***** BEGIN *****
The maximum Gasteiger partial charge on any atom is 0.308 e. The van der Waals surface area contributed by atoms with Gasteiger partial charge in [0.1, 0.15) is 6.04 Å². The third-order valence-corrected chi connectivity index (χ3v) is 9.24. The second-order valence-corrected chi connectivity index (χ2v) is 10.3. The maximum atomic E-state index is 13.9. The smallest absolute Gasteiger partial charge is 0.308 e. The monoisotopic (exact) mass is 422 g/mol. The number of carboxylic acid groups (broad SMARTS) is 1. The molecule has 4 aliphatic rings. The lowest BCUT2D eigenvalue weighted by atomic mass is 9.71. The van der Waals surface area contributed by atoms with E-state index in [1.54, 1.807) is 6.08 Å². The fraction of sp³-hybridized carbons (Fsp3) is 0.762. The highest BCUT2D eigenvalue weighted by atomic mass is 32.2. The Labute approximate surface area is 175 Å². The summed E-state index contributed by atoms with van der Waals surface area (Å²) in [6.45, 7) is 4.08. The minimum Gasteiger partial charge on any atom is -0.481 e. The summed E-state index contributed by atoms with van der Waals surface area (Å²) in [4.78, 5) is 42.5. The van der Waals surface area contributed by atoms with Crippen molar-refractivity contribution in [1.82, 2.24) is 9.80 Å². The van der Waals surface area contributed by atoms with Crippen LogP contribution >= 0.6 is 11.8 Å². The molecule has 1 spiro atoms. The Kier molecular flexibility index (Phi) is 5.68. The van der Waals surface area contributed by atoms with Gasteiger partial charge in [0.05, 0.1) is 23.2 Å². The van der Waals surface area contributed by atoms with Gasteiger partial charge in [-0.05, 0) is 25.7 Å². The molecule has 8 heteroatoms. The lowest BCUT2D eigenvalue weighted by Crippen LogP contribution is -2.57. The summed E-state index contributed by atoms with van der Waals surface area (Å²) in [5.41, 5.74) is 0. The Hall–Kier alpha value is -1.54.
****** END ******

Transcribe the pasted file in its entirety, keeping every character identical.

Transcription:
The maximum Gasteiger partial charge on any atom is 0.308 e. The van der Waals surface area contributed by atoms with Gasteiger partial charge in [0.1, 0.15) is 6.04 Å². The third-order valence-corrected chi connectivity index (χ3v) is 9.24. The second-order valence-corrected chi connectivity index (χ2v) is 10.3. The maximum atomic E-state index is 13.9. The smallest absolute Gasteiger partial charge is 0.308 e. The monoisotopic (exact) mass is 422 g/mol. The number of carboxylic acid groups (broad SMARTS) is 1. The molecule has 4 aliphatic rings. The lowest BCUT2D eigenvalue weighted by atomic mass is 9.71. The van der Waals surface area contributed by atoms with E-state index in [1.54, 1.807) is 6.08 Å². The fraction of sp³-hybridized carbons (Fsp3) is 0.762. The highest BCUT2D eigenvalue weighted by atomic mass is 32.2. The Labute approximate surface area is 175 Å². The summed E-state index contributed by atoms with van der Waals surface area (Å²) in [6.45, 7) is 4.08. The minimum Gasteiger partial charge on any atom is -0.481 e. The summed E-state index contributed by atoms with van der Waals surface area (Å²) in [4.78, 5) is 42.5. The van der Waals surface area contributed by atoms with Crippen molar-refractivity contribution in [1.82, 2.24) is 9.80 Å². The van der Waals surface area contributed by atoms with Crippen LogP contribution >= 0.6 is 11.8 Å². The molecule has 1 spiro atoms. The Kier molecular flexibility index (Phi) is 5.68. The van der Waals surface area contributed by atoms with Gasteiger partial charge in [0.05, 0.1) is 23.2 Å². The van der Waals surface area contributed by atoms with Gasteiger partial charge in [-0.05, 0) is 25.7 Å². The molecule has 8 heteroatoms. The lowest BCUT2D eigenvalue weighted by Crippen LogP contribution is -2.57. The summed E-state index contributed by atoms with van der Waals surface area (Å²) in [5.41, 5.74) is 0. The Hall–Kier alpha value is -1.54.